Each week readers share the books which arrive on their doorsteps. This week I got some interesting books delivered here to me in New Hampshire, as well as at my home in California.
The wonderful Lydia at Penguin sent me two books:
Salvation City by Sigrid Nunez was released just this month through Penguin’s imprint Riverhead Books. The novel is set in the fictional town of Salvation City just after a pandemic which has killed large numbers of people worldwide. Cole Vining is a young boy who has survived the disaster and it is through his eyes which the reader learns the story of love, loss, betrayal and forgiveness. Salvation City has gotten raves from the Boston Globe and Vanity Fair, as well as the New York Times Book Review.
Sigrid Nunez is the author of five previous books and has been the recipient of several literary awards. Her work has also appeared in several anthologies, including three Pushcart Prize volumes and four anthologies of Asian-American literature. Nunez has taught at Amherst College, Smith College, Columbia University and the New School, and has been a visiting writer at Washington University, Baruch College, and the University of California, Irvine. She lives in New York City. To learn more about Nunez and her work, visit the author’s website.
Bad Blood by John Sanford is the fourth novel in the Virgil Flowers series and was released last week through Penguin’s imprint G.P. Putnam’s Sons. When a Minnesota farmer is murdered in his grain silo, the local sheriff quickly picks up the killer. But when the murderer (a young boy) hangs himself the next day, the murder suddenly seems more ominous. Investigator Virgil Flowers from the Minnesota Bureau of Criminal Apprehension arrives on the scene, and what at first appeared to be a simple crime becomes a multi-generational, multi-family conspiracy.
John Sanford (real name John Roswell Camp) attended the University of Iowa from 1970-1971, where he received a master’s degree in journalism. He was a reporter for The Miami Herald in the 1970s, and then a reporter for the St. Paul Pioneer-Press from 1978-1990. Sanford was a finalist for the 1980 Pulitzer Prize in Journalism, and went on to win that award in 1986 for a series of stories about a midwestern farm crisis. He began writing thriller novels and 1990. Sanford has written more than thirty novels, including the best selling Prey series. To learn more about Sanford and his work, visit the author’s website.
Aesop’s Mirror by Maryalice Huggins arrived from Sarah of Picador. This book is being released tomorrow and has been shortlisted for the William Saroyan International Prize for Writing. When Maryalice Huggins found an antique mirror in a Rhode Island auction, she became intrigued with its history. She learned that it was likely passed down through generations of the illustrious Brown family and discovered that the value of a beautiful object and its market value are not the same thing at all. Author Susan Orlean writes about Aesop’s Mirror: “Maryalice Huggins has mirror fever, and her quest to understand one special antique mirror makes great reading—part history, part love story, and an altogether fascinating look at the secretive, seductive world of rare things.”
Maryalice Huggins s a restorer and gilder of antique mirrors. She has worked for museums, interior decorators, and private collectors. She lives in Middletown, Rhode Island.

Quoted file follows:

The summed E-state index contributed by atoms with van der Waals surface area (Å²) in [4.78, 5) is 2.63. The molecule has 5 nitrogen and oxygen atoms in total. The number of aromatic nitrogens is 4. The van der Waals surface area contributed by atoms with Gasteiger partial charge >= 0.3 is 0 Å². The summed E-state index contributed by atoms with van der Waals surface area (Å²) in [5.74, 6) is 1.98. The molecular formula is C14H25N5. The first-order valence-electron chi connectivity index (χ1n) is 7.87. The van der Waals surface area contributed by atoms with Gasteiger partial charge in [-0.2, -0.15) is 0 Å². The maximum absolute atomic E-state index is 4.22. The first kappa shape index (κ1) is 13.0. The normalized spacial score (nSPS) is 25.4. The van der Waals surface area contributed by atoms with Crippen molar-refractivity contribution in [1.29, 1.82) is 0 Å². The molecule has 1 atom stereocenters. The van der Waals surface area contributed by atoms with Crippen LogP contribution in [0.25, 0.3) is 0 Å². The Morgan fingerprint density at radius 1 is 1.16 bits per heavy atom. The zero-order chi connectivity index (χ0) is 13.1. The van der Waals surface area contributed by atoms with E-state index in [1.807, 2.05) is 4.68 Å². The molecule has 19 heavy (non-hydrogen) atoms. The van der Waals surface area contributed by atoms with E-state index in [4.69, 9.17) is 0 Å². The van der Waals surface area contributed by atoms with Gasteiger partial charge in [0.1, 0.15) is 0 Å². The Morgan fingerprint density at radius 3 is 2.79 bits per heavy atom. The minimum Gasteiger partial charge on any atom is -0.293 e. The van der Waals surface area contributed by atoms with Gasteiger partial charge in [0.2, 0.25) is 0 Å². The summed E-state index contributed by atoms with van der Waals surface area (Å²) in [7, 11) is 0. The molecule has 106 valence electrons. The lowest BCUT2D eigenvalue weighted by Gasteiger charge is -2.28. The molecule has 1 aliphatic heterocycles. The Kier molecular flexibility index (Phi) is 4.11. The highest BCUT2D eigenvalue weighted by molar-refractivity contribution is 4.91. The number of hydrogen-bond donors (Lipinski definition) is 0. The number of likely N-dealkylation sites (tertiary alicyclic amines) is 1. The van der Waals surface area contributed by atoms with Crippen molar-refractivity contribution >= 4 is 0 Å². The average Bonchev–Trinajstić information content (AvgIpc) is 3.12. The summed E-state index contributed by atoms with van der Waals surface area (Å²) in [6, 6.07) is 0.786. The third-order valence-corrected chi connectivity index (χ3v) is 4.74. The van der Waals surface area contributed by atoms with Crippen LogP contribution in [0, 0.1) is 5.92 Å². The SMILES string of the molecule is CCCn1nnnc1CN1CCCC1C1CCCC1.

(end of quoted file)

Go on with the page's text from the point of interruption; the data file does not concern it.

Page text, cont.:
Meghan of Penguin sent me a copy of The Truth Teller’s Lie by Sophie Hannah. This novel (due for release tomorrow) features protagonist Naomi Jenkins who “knows all about secrets: three years ago something so terrible happened to her that she’s never told anyone about it. Now, Naomi has another secret: her relationship with the unhappily married Robert Haworth. When Robert vanishes without explanation, Naomi knows he must have come to harm. But the police are less convinced, particularly when Robert’s wife insists he is not missing. In desperation, Naomi decides that if she can’t persuade the detectives that Robert is in danger, she’ll convince them that he is a danger to others. Naomi knows how to describe the actions of a psychopath; all she needs to do is dig up her own traumatic past.”
Sophie Hannah is the author of five internationally bestselling psychological thrillers. She has been nominated for several prestigious literary awards and won the 2004 Daphne Du Maurier Festival Short Story Competition. Hannah has also published five collections of poetry. To learn more about Hannah and her work, visit the author’s website.
Meryl Zegarek sent me The Gift of Years: Growing Old Gracefully by Joan Chittister which is a collection of inspirational reflections (released this month through Bluebridge Books). Chittister is well known for her courage in taking on anybody (even the pope) in defense of women’s rights. Now in the seventh decade of her life, she examines how it feels “to be facing that time of life for which there is no career plan.” Author Karen Armstrong writes about Chittister: “A prophetic voice that is desperately needed in our troubled time.”
Joan Chittister is a Benedictine nun, author and speaker. She is the executive director of Benetvision, a resource and research center for contemporary spirituality. She lectures internationally and is known for her writings on peace and justice, spirituality, and women’s issues in both church and society. Chittister holds a Master’s Degree from the University of Notre Dame and a Ph.D. in speech communication theory from Penn State University. Check out this video of the author speaking about women’s rights (you go, girl!!):
What fantastic books arrived at YOUR house this week?!?!?